When MouseWheelEnabler.getBrowserInfo() is called, it talks to the browser through the injected JS and gets back a few different objects that contain info about the browser. These objects are taken, broken down, and then stored in a brand new BrowserInfo object for easy consumption. BrowserInfo has a three properties and a bunch of public constants. The properties are myInfoObject.platform, myInfoObject.browser, myInfoObject.version. These can be compared against the constants that are provided in the BrowserInfo class:

Next up is the useRawValues property on the MouseWheelEnabler class:

MouseWheelEnabler.useRawValues = true;

This will instruct the MouseWheelEnabler to grab the real value that was returned from the browser if set to true. If this is set to false, the JS will take the browser value, and divide it to scale it down to a smaller number. For instance it will take the 120 from safari and make it 10, or whatever you want the divisor to be, on a per browser basis. To change these divisors, see the if(event.wheelDelta) section of the injected JS. There are some example rules in there to demonstrate how to set divisors based on browsers.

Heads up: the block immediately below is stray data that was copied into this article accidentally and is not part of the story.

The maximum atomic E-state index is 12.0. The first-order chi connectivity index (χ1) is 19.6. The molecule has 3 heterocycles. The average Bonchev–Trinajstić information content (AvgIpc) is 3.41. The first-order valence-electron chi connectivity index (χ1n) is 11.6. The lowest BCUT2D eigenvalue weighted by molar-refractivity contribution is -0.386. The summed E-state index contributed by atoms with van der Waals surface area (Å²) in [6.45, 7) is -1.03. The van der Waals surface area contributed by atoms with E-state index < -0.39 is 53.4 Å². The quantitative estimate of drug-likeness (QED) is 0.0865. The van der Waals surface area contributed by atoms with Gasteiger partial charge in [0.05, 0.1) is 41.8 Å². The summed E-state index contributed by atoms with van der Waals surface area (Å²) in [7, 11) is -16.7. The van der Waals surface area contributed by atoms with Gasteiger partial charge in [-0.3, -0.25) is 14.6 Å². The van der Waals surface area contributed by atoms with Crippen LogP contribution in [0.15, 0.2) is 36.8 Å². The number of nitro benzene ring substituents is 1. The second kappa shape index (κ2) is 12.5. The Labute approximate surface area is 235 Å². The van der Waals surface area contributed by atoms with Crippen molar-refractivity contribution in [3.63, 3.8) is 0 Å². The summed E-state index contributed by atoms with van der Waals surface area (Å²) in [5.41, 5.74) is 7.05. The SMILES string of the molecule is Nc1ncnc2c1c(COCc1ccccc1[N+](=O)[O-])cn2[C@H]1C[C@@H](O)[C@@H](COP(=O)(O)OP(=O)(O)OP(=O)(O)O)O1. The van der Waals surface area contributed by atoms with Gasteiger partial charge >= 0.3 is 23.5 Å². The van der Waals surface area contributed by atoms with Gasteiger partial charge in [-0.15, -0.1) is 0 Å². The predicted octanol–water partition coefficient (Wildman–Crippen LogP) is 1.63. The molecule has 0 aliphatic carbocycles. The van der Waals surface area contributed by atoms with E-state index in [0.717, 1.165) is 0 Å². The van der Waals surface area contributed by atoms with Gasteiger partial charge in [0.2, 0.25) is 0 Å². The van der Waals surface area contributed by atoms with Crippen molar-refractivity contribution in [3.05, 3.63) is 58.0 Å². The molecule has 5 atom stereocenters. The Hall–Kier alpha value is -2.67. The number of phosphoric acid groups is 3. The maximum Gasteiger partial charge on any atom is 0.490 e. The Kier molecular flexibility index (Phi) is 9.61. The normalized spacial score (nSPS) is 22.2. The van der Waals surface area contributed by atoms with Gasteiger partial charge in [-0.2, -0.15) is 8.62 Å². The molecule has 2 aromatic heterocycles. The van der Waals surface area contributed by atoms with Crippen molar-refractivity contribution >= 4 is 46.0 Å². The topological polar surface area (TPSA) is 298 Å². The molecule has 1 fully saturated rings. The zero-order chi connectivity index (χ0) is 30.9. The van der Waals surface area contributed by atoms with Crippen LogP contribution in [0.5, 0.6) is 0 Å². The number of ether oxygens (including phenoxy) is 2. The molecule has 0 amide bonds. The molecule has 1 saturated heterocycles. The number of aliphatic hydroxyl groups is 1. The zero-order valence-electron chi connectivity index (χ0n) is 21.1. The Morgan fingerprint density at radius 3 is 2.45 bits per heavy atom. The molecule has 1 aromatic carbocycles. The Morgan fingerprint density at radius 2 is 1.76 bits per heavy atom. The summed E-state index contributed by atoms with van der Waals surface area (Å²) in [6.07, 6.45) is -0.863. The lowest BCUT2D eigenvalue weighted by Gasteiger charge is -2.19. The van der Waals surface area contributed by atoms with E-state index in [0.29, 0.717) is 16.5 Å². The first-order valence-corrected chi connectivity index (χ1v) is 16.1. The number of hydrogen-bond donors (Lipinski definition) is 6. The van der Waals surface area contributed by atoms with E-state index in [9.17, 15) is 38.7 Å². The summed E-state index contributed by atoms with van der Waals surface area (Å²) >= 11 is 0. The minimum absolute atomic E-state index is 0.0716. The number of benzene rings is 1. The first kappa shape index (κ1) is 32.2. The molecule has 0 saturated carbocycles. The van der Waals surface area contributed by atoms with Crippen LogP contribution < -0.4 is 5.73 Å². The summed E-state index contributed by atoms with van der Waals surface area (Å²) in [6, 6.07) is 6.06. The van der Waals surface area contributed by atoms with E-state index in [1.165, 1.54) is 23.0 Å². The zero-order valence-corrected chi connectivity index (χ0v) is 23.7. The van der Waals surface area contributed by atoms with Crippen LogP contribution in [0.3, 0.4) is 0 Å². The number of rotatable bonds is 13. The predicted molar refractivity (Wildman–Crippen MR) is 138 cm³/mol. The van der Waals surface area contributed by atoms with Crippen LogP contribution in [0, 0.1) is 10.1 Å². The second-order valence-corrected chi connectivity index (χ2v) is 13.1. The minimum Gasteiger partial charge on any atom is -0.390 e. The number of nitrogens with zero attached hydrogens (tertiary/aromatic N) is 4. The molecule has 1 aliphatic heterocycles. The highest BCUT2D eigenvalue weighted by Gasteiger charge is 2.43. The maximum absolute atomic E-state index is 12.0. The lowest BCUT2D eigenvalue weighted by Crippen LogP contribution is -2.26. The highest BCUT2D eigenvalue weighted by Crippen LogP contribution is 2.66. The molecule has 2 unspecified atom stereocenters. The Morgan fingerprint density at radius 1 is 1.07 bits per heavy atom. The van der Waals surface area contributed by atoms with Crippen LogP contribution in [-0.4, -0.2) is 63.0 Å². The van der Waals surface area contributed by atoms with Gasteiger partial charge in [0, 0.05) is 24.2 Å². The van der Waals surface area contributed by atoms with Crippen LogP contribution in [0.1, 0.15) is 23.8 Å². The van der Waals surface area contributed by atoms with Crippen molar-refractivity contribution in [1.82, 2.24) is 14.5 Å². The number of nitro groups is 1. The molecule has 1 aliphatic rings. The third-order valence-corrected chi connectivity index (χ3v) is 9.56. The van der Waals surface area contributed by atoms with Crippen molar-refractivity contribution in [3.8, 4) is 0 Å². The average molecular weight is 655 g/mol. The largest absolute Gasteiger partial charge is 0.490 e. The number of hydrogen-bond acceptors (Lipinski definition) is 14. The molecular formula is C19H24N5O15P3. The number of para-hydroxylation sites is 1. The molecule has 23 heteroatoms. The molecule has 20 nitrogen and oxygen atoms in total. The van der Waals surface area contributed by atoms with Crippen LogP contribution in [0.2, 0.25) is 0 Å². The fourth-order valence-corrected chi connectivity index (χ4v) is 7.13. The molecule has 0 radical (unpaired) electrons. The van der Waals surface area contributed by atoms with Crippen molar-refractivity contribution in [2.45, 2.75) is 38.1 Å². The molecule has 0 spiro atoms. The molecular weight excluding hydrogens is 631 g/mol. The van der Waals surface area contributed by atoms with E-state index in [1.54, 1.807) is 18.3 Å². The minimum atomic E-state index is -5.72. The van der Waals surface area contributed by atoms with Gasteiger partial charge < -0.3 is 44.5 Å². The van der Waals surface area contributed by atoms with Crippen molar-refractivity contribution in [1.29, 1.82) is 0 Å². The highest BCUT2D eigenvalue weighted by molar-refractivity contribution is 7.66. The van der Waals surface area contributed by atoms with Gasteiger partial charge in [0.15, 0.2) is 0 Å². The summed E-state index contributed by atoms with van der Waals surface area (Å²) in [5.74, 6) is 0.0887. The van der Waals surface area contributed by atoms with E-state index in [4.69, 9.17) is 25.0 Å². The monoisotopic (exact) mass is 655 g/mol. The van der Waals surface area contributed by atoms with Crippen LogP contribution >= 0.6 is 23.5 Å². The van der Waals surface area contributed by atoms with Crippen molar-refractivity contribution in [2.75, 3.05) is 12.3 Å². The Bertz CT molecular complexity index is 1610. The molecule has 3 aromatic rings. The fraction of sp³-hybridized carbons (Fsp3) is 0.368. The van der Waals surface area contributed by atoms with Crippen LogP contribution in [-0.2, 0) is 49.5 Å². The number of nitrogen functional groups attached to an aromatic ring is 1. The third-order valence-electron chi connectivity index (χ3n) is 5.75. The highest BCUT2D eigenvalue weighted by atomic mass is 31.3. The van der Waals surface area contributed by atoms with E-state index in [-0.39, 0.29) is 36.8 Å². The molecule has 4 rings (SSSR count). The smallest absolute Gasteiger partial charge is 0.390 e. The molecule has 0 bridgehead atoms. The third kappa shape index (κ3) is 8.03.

Lastly is the eventTimeout property on the MouseWheelEnabler class.

//This is in milliseconds
//This is why you don't see multiple events firing in the demo above.
MouseWheelEnabler.eventTimeout = 50;